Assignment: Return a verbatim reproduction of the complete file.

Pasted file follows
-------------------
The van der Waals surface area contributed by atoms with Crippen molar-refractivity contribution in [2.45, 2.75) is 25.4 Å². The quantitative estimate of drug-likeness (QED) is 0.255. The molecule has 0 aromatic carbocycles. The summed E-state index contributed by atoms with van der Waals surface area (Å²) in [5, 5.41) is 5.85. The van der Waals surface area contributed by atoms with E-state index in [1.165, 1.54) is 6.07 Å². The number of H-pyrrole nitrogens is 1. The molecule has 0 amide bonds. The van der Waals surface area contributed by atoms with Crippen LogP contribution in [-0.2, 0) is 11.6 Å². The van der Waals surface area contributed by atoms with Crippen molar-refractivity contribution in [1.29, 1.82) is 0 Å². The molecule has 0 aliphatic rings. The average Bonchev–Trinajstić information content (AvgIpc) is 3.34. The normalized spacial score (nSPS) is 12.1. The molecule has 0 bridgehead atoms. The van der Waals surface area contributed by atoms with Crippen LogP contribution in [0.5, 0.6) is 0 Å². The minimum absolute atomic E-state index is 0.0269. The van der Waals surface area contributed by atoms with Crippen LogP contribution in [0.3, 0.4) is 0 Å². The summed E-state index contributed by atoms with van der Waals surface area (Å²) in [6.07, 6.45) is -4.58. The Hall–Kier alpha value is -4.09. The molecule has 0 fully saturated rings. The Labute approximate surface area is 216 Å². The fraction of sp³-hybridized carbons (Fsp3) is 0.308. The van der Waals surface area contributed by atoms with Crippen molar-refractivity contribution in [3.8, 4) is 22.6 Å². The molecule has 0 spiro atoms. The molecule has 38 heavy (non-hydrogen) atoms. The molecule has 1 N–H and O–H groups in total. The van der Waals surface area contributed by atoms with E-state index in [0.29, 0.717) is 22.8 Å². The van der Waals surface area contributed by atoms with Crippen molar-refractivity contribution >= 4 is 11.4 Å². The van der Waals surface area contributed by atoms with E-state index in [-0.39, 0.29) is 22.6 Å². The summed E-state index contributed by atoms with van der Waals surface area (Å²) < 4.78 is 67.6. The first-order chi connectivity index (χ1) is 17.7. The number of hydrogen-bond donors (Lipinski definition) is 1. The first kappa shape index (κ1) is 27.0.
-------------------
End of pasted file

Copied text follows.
The van der Waals surface area contributed by atoms with Crippen molar-refractivity contribution in [2.45, 2.75) is 25.4 Å². The quantitative estimate of drug-likeness (QED) is 0.255. The molecule has 0 aromatic carbocycles. The summed E-state index contributed by atoms with van der Waals surface area (Å²) in [5, 5.41) is 5.85. The van der Waals surface area contributed by atoms with E-state index in [1.165, 1.54) is 6.07 Å². The number of H-pyrrole nitrogens is 1. The molecule has 0 amide bonds. The van der Waals surface area contributed by atoms with Crippen LogP contribution in [-0.2, 0) is 11.6 Å². The van der Waals surface area contributed by atoms with Crippen molar-refractivity contribution in [1.29, 1.82) is 0 Å². The molecule has 0 aliphatic rings. The average Bonchev–Trinajstić information content (AvgIpc) is 3.34. The normalized spacial score (nSPS) is 12.1. The molecule has 0 bridgehead atoms. The van der Waals surface area contributed by atoms with Crippen LogP contribution in [0.5, 0.6) is 0 Å². The minimum absolute atomic E-state index is 0.0269. The van der Waals surface area contributed by atoms with Crippen LogP contribution in [0.3, 0.4) is 0 Å². The summed E-state index contributed by atoms with van der Waals surface area (Å²) in [6.07, 6.45) is -4.58. The Hall–Kier alpha value is -4.09. The molecule has 0 fully saturated rings. The Labute approximate surface area is 216 Å². The fraction of sp³-hybridized carbons (Fsp3) is 0.308. The van der Waals surface area contributed by atoms with Crippen molar-refractivity contribution in [3.8, 4) is 22.6 Å². The molecule has 0 spiro atoms. The molecule has 38 heavy (non-hydrogen) atoms. The molecule has 1 N–H and O–H groups in total. The van der Waals surface area contributed by atoms with E-state index in [0.29, 0.717) is 22.8 Å². The van der Waals surface area contributed by atoms with Crippen molar-refractivity contribution >= 4 is 11.4 Å². The van der Waals surface area contributed by atoms with E-state index in [-0.39, 0.29) is 22.6 Å². The summed E-state index contributed by atoms with van der Waals surface area (Å²) < 4.78 is 67.6. The first-order chi connectivity index (χ1) is 17.7. The number of hydrogen-bond donors (Lipinski definition) is 1. The first kappa shape index (κ1) is 27.0.